Life seems like serious business. When it comes to work and relationships and everything else, it seems like you’d better take it seriously. If not, there’s a chance that everything might fall apart, right? Not so fast.
Playfulness can be an effective way to approach your life and work. Through play, you can stimulate your brain, reach higher levels of creativity, and develop a greater capacity for risk-taking. Plus, things are just more fun when they involve play!
The Power of Play
When you think of the word “play,” what’s the first thing that comes to mind? There’s a good chance that you think of kids. Play is often thought of as child’s stuff. Most people assume that it’s something we engage in when we’re young, and then we’re supposed to grow up and leave it behind.
The truth of the matter, though, is that play can last for a lifetime. There’s no requirement for you to outgrow it and move on. In fact, holding on to play can be an incredibly resourceful choice for you to make.
Play encourages you to live in the moment. It allows you to release your sense of obligation that you must do something or become something to be a complete human being. Instead, it frees you to appreciate where you are in life, and it encourages you to fully engage with the people who are in front of you.
Play is the pinnacle way of being. It’s effective in our relationships and our businesses.
In particular, I think that play can help us in four key areas:
- Play helps us learn.
- Play fosters our creativity.
- Play motivates us to take more risks.
- Play is just downright fun!
That’s why I consider play one of my core values in life. In everything I do, play helps me experience a life of freedom.
Play and Learning
If you’ve spent any time at all in the corporate world, then you’ve surely sat through a workplace training before.
Which experiences were more memorable for you? The ones where you sat still while an instructor spoke at you? Or the ones where you were encouraged to move, interact and enjoy yourself?
If you’re like most people, your answer is probably the latter. Not only is that sort of training more memorable, but it’s often more effective as well. That’s because play has the power to facilitate learning.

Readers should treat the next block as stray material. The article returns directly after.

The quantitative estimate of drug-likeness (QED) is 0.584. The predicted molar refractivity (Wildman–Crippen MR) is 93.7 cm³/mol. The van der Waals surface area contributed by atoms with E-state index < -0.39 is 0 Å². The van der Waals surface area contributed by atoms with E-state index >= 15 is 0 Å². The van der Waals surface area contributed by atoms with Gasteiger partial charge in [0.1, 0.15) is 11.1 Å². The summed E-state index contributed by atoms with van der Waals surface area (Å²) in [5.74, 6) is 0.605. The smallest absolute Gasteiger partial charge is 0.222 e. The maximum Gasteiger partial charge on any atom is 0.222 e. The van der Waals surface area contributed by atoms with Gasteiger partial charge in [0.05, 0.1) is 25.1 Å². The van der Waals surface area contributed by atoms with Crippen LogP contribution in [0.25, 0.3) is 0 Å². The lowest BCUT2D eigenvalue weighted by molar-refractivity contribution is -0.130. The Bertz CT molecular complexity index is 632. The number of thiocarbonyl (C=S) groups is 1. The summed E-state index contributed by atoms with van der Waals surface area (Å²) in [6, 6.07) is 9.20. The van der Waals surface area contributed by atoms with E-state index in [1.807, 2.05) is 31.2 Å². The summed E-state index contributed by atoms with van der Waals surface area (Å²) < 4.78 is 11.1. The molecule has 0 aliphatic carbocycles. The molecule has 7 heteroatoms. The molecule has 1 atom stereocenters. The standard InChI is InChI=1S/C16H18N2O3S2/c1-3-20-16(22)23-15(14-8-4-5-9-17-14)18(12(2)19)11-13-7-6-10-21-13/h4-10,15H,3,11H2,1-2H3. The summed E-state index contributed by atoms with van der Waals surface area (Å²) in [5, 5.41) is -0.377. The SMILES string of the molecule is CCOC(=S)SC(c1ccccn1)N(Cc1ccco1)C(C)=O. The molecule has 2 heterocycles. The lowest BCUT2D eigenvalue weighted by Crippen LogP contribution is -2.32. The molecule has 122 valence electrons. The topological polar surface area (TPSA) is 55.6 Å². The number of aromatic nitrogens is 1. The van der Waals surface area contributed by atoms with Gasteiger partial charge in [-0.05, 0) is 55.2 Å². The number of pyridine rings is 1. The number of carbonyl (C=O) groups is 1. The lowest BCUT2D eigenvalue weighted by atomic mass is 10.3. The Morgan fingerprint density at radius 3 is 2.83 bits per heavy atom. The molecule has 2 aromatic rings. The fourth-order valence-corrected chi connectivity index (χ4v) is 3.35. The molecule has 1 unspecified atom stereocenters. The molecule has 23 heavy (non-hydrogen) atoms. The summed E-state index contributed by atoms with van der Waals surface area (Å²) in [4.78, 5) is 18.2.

Children’s educators have known this for a long time. The National Association for the Education of Young Children (NAEYC) says that play is essential for kids because it enhances their learning in five key areas:
- Physical ability
- Social interactions
That’s why early childhood classrooms center around the idea of play. Preschoolers spend their days exploring imaginative centers and joining their teachers and classmates in games and songs.
But there isn’t a magic cutoff age where play stops being a useful tool for learning. All throughout our lives, we can learn through the power of play.
In play, you involve your body and your mind in a topic. You try out new possibilities and see what happens. You interact with others and learn from their ideas and perspectives.
In addition, play develops your mental fitness. As you engage with the world and explore, important areas of your brain activate, and you build new neural connections.
Research has demonstrated that playing video games every day can improve your memory. Physical play has been linked to improved brain health too, especially if you regularly switch up the type of movement you engage in.
I believe that the most powerful learning happens through play.
Play and Creativity
Play can usher you into a flow state. That’s a popular buzzword these days, but you may not be sure what it involves.
To find out more, let’s go straight to the source. Mihaly “Mike” Csikszentmihalyi was the researcher who pioneered the idea of flow. Here’s how he described flow states:
“A state in which people are so involved in an activity that nothing else seems to matter; the experience is so enjoyable that people will continue to do it even at great cost, for the sheer sake of doing it.”
Play and flow go hand in hand. When you’re engaged in playful activities, time often passes faster. You may lose track of where you are and what’s going on around you. Your focus is on what you’re doing and how much you’re enjoying it.